While the panel members may be of any desired material, aluminum has been found to yield highly desirable characteristics, especially for outside siding, including resistance to the elements and ease of maintenance. The instant invention assures continuous electrical conductivity throughout the installation, for purposes of establishing an electrical ground. The upper and lower edges of each of the panel members may be left unpainted, the contact between these ends and the clip members supporting them thus establishing electrical conductivity throughout the adjacent panel members. The abutting or overlapping relationship of the panel members on each side, previously described, establishes electrical conductivity throughout the installation.

While various modifications of the structure described above will be evident to those skilled in the art, two modifications which have been found to be particularly expeditious are illustrated in FIGURES 4 and 5 of the drawings. As can be seen in FIGURE 5, wherein ana g0 ls structure is identified by the same numbers used in FIG- URE 3 but primed, the support 12' may comprise a simple flanged strap member from which the portions 17' and 16 of the clip 11 are struck out, thus simplifying the construction of the clip and ensuring that it is properly located. In order to equalize the forces on the support member 12', alternate clips 11' maybe struck out of the strap in opposite directions, e.g., to the left rather than to the right as illustrated-in FIGURE 5. As will be evident from FIGURE 4, the function of the clip member 11' is the same as that for the clip member 11.

As is also illustrated in FIGURE 4, the panel members 10' maybe sodesigned as to have their portions intermediate their end portions parallel to the support member, rather than sloped as shown in FIGURE 3; such a design is especially desirable where the panel members are to be applied in vertical relationship.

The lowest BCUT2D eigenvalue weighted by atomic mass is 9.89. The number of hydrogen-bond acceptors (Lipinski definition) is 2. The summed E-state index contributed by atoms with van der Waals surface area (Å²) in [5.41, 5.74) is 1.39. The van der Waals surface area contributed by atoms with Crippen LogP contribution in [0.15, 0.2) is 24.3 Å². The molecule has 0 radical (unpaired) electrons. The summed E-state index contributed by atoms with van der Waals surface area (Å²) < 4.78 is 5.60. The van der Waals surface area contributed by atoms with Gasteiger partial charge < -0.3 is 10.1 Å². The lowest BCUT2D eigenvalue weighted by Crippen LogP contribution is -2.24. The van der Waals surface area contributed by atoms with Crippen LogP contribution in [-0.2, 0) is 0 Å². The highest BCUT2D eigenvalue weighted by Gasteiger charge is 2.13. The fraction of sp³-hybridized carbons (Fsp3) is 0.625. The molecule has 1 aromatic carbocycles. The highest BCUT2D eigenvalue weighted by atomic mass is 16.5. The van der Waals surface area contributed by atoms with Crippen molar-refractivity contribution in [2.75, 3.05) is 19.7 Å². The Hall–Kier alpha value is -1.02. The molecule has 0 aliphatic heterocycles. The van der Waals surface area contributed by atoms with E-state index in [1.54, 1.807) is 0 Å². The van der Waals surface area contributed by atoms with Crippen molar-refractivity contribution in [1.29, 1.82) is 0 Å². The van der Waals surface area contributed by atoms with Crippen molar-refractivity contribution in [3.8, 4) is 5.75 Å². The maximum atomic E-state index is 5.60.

Having now seen how a selected panelof the finished installation may be removed-and replaced, the manner in which the panels are initially installed will be evident. Taking the installation of horizontally oriented panel members men a vertical wall as being exemplary, a level chalk line may be struck at any; multiple of the desired height of the panel members 10, beginning at the lowest point on the building where wood construction meetsthe foundation masonry. The support members 12 may then be installed in vertical relationship spaced on centers corresponding to or less than, length of the panel members 10, the lower ends being placed as near to the wood and masonry joining as possible while lining up the lower edge of the clip attached thereto nearest the chalk line. The support members 12 may then be nailed to any suitable structural member of the building structure, for example struts.

The first panel member 10 may then be installed over the first and second clip members at the bottom endof two adjacent support members. The bottom edge 24 of the panel member 10 would be hooked into position first, and the top 20 slid over the ledge on the clip mem-.

ber next above. This operation would be repeated up the side of the building, the lower edge 24 of each panel member 10 retaining the upper edge 20 of the panel member 10 below.

If additional rows of panel members are required, the above operation may be merely repeated where an abutting relationship between side-by-side panel members is desired. Where an overlappingrelationship is desired, selected panel members may be notched as disclosed hereinbefore, and the tab portions inserted. behind the first row, the operation being repeated as required.